Column: A cancer patient needed critical care. Because of the COVID-19 surge, she died without it

A man stands amid desert scenery
Billy Folsom blames his wife’s death on “maskholes” who ignored pandemic rules. “I’m angry,” he said. “Not just for my wife. For all of us.”
(Gina Ferazzi / Los Angeles Times)

The last words Kim Folsom told her husband over the phone Dec. 7, as she lay in the emergency room of Hi-Desert Medical Center in Joshua Tree, were terrifyingly simple.

“I’m scared.”

They were the last words that Billy, a retired mechanic for the city of Costa Mesa who was in the parking lot of the small hospital, ever expected his wife to say.

Kim called Billy just as he had returned from their home with some of her clothes. She was a former nurse with a radiant smile and matronly toughness that could calm down angry drunks at the biker bars she and Billy loved to visit. A three-year bout with pancreatic cancer hadn’t diminished her spirit or resolve.

Billy and Kim Folsom pose next to each other near a bar area
Billy and Kim Folsom bought a house in Joshua Tree, Calif., three years ago, around the time she received her cancer diagnosis, so they could fight it together in an area they loved.
(Folsom family)

But now, as Billy prepared for a last, desperate dash to save his wife’s life, the two faced a sobering reality.

The coronavirus surge was going to kill her.

And she didn’t even have COVID-19.

She had woken up in a pool of blood earlier that day, so Billy had rushed her to Hi-Desert. The facility didn’t have the equipment to take care of Kim, he said. So the attending doctor began to call hospitals across the Inland Empire to see if Kim could be transferred to them.

None could accept her. They were swamped with COVID-19 cases.

Billy Folsom looks out an open door
Billy’s last-ditch plan was to take Kim in his truck, speeding down the highway in hopes of being pulled over and then given a police escort to the nearest hospital. It never came to pass.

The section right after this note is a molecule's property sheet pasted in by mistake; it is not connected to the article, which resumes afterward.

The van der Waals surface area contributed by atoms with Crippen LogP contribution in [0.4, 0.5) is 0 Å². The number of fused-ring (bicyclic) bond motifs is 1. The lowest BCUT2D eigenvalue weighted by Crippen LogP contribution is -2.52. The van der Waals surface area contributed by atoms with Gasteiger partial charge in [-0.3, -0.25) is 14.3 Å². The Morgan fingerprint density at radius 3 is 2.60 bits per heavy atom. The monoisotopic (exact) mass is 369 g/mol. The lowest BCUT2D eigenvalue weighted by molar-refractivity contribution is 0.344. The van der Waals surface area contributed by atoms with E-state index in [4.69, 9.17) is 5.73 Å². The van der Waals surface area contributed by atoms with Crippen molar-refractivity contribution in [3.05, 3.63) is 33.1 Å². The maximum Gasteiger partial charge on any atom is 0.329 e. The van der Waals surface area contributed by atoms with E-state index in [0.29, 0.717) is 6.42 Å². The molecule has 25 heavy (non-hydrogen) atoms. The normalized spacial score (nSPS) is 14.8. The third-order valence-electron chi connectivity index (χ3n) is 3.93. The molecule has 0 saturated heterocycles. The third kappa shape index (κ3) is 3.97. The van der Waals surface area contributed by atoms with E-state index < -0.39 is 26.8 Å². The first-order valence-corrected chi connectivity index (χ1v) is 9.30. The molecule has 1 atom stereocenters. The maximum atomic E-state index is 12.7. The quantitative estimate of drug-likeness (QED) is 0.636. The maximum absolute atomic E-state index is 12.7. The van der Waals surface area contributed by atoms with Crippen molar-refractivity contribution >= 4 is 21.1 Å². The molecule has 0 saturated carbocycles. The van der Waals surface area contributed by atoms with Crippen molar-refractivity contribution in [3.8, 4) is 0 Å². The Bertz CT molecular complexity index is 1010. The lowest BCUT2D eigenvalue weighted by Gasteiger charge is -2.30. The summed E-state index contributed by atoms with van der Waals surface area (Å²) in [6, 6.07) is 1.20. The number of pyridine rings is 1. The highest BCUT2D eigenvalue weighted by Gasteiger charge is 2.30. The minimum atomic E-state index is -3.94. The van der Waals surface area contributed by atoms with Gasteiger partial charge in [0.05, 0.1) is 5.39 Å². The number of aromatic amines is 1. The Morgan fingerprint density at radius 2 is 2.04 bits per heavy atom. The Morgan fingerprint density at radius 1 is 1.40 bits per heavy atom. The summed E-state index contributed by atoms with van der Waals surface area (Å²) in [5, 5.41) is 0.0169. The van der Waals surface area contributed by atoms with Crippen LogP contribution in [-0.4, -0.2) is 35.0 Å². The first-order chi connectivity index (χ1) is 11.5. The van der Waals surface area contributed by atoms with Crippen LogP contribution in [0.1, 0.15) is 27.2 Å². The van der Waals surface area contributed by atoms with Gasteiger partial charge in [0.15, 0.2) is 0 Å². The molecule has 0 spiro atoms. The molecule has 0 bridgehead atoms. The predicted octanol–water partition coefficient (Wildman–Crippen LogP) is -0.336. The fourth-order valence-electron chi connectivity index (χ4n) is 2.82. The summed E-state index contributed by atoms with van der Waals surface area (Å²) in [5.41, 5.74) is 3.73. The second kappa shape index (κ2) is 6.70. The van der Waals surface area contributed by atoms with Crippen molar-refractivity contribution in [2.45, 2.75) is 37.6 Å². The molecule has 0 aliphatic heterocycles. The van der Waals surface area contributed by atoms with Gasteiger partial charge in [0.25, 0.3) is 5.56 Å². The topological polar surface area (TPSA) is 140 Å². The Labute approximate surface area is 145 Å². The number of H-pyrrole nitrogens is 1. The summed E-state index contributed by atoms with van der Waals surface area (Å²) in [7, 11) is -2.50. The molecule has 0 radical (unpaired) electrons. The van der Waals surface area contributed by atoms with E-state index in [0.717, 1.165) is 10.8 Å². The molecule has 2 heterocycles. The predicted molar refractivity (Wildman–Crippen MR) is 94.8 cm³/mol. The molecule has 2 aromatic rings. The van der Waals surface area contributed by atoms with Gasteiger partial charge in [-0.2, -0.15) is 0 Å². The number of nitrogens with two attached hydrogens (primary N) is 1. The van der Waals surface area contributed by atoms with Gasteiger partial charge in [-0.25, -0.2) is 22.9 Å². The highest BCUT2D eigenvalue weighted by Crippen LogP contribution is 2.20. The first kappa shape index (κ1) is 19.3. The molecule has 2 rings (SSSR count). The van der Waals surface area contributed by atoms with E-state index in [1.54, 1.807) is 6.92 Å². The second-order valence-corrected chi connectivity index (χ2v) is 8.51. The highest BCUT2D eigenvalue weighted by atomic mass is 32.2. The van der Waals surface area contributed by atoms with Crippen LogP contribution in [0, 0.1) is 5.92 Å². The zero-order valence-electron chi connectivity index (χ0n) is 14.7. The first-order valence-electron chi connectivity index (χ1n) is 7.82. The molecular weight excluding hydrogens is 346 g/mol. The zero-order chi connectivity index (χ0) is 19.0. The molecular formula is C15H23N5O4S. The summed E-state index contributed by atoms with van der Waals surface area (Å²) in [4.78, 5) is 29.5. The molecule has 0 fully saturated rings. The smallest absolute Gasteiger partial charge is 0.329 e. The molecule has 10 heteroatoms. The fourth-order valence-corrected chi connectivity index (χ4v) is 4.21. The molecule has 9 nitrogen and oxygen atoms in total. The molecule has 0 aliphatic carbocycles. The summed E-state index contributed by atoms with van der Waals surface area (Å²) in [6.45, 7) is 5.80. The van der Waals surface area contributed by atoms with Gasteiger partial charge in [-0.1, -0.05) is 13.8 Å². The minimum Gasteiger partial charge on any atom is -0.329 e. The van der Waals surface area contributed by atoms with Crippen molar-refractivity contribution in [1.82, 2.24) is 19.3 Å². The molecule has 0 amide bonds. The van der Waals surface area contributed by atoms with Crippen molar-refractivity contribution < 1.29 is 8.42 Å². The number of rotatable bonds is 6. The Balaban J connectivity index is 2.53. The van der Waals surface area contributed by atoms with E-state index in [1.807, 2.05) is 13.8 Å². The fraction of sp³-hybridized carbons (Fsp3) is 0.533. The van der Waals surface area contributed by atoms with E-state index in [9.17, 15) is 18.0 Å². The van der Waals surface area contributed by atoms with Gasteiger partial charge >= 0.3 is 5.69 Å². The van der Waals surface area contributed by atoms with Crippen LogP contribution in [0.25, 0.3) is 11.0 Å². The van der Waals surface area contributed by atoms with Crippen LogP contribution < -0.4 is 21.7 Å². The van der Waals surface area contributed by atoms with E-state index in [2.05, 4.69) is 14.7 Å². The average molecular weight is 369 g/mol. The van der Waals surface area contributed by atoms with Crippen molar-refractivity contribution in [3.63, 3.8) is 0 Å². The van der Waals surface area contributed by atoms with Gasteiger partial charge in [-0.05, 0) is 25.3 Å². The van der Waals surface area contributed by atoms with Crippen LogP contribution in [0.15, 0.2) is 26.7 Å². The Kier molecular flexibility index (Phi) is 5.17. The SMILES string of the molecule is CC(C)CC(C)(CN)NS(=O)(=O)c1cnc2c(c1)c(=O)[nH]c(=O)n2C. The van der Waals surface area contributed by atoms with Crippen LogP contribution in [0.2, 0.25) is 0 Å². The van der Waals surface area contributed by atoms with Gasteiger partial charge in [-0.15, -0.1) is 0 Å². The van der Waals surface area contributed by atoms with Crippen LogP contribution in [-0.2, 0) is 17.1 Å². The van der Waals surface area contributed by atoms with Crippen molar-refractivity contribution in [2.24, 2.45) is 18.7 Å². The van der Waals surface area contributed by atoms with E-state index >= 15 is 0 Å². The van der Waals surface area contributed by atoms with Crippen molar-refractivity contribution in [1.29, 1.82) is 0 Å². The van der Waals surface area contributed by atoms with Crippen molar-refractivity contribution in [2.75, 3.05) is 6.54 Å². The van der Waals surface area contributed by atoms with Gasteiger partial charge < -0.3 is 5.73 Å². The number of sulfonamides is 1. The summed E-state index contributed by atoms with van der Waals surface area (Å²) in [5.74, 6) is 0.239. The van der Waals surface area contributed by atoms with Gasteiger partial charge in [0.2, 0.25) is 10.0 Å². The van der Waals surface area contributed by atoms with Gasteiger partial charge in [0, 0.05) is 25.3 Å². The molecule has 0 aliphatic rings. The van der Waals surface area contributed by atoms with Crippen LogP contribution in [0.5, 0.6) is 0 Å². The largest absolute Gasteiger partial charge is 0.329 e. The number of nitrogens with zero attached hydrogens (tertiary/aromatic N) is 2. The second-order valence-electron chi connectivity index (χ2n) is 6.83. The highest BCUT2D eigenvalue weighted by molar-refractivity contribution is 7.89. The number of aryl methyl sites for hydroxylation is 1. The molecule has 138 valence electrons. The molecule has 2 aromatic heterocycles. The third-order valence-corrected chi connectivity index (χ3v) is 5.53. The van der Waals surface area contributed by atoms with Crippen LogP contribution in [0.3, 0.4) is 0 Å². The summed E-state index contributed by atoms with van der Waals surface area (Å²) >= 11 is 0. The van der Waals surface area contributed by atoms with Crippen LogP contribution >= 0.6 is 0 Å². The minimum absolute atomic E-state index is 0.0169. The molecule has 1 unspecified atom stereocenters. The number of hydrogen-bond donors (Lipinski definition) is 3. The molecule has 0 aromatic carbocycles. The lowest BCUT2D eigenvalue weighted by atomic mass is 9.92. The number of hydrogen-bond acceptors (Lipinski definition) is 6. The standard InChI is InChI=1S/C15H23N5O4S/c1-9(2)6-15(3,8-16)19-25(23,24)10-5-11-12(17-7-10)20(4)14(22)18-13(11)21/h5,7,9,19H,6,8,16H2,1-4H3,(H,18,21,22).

(Gina Ferazzi / Los Angeles Times)

Everywhere, too full.

“The nurses were extremely distraught, and I’ve never seen them that way,” Billy told me five days later. “The doctor was getting frustrated.”

That’s when Billy volunteered to take Kim in his truck, strap on some off-road lights, and speed down California Route 62 toward Interstate 10. The plan: “get pulled over by police so we could get an escort” to the nearest hospital.


But that Hail Mary never came to pass. Shortly after their phone conversation, Kim’s health quickly deteriorated. She died at age 60, in the arms of Billy and her son.

Soon after, Billy went on Facebook, where he had kept friends apprised of what was going on, to post: “She’s gone.”

Nearly 12 hours had passed since the Folsoms had arrived at the emergency room.

Billy Folsom sits on the spot on the couch where his wife, Kim, loved to sit and stare out the window.
“Kim loved to sit here,” Billy said. “There’s life all over the place.”
(Gina Ferazzi / Los Angeles Times)

The pandemic had already hit the couple hard. Sixteen of their friends had died of COVID-19, including four of five members of a New Orleans blues group. Billy lost all of his gigs as a concert photographer in February. They hadn’t seen their grandchildren for months, and a UC Irvine clinical trial Kim had enrolled in for an experimental drug was canceled during the surge in June.

Now, the long-feared cratering of Southern California’s healthcare system due to the coronavirus is here — and it’s killing people like Kim, says Billy. He bears no ill will toward the Hi-Desert staff, whom he described “to a person [as] sympathetic, compassionate and very kind to us. … They did all they could.”

Instead, Billy lays Kim’s ordeal squarely on “maskholes.”

“We’re never going to know if she could’ve been saved,” said the 68-year-old, his blue eyes weary yet steely. “There was a surge because people didn’t wear masks. Those who don’t wear it can deny it all they want, but that’s the way it is.


“So, yeah, I’m angry,” he concluded. “Not just for my wife. For all of us.”

A representative for the Desert Care Network, which oversees Hi-Desert Medical Center, told me they “won’t be able to provide” a comment with regard to Kim Folsom’s death.